Monday, June 14, 2010

More on Sound…

As some of my previous posts attest, as a saxophonist I'm becoming more and more concerned with the idea of sound production. My daily practice (as well as my work with private students) continues to reinforce as well as renew the basic fundamentals that we are taught from the beginning of our musical journeys as instrumentalists.

However, a few recent concert experiences have caused me to think about how these ideas extend to the way a band or musical ensemble produces sound and how that sound is often the victim of poor reinforcement and amplification in concert settings. In most small clubs this is not such an issue although any time a PA system is employed it does change the way the musicians play and respond to each other and not always for the better.

This is something I've been aware of for quite awhile actually. I've come to feel that the more amplified sound that the listener hears (as opposed to acoustic sound) the less "live" the experience is for them. In considering the degree to which amplification has become the norm, practically taken for granted in even the most unnecessary settings, I have the feeling that listeners probably do not even realize the effect that this has on their listening experience. For a lot of years when touring with my own bands I took the attitude that I would not utilize a PA system nor would I use a microphone on my saxophone except in situations that would not be viable without amplification, which was in fact almost none. And in many instances I was thanked by members of the audience who heard the difference and appreciated a more personal concert experience. They realized that they were being drawn in and not pushed back. But given my aforementioned concern with "resonance" I decided that the effect of this often strenuous playing was deleterious to my tone. So I have been using a microphone so as not to have to strain when playing with bands that include electronic instruments or loud drums. I accept this as a compromise and do my utmost to try and make sure that the sound is not overdone. I must say however that the most rewarding playing experiences I've had of late have been ones in which the dynamic level has been rather soft.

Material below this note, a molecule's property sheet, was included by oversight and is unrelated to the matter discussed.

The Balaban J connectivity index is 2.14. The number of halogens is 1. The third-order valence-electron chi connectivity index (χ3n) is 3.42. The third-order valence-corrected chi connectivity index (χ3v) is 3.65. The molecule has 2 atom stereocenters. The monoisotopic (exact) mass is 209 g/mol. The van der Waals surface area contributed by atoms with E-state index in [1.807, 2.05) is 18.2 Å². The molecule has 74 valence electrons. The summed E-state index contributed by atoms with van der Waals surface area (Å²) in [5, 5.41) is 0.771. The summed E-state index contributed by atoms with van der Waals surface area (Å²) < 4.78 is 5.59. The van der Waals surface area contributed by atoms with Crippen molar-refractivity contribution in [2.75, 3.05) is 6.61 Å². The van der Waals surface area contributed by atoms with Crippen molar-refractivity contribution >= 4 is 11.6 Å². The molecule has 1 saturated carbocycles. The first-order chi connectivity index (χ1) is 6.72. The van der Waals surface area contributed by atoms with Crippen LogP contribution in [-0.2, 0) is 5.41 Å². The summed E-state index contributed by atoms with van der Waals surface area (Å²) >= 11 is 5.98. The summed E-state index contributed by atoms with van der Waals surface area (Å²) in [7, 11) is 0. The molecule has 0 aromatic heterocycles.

I'm not trying to create any aesthetic divisions with respect to loud and soft. What I'm realizing is that this is more about resonance at any volume, loud or soft. Certain volumes are more conducive to revealing the fullness of sound of any given instrument and those levels do vary. Achieving a desirable balance among instrumentalists is part of the art of blending, a necessary skill for any good band. In order to accomplish this we might realize that the room in which we are playing can in fact be considered part of one's instrument. We understand that soft sounds must project to the back of the room and that loud sounds have a threshold beyond which there is a point of diminishing returns that undermine the very intentions we may have in attempting to create more musical energy through increased volume. I'm not sure every band I hear understands this.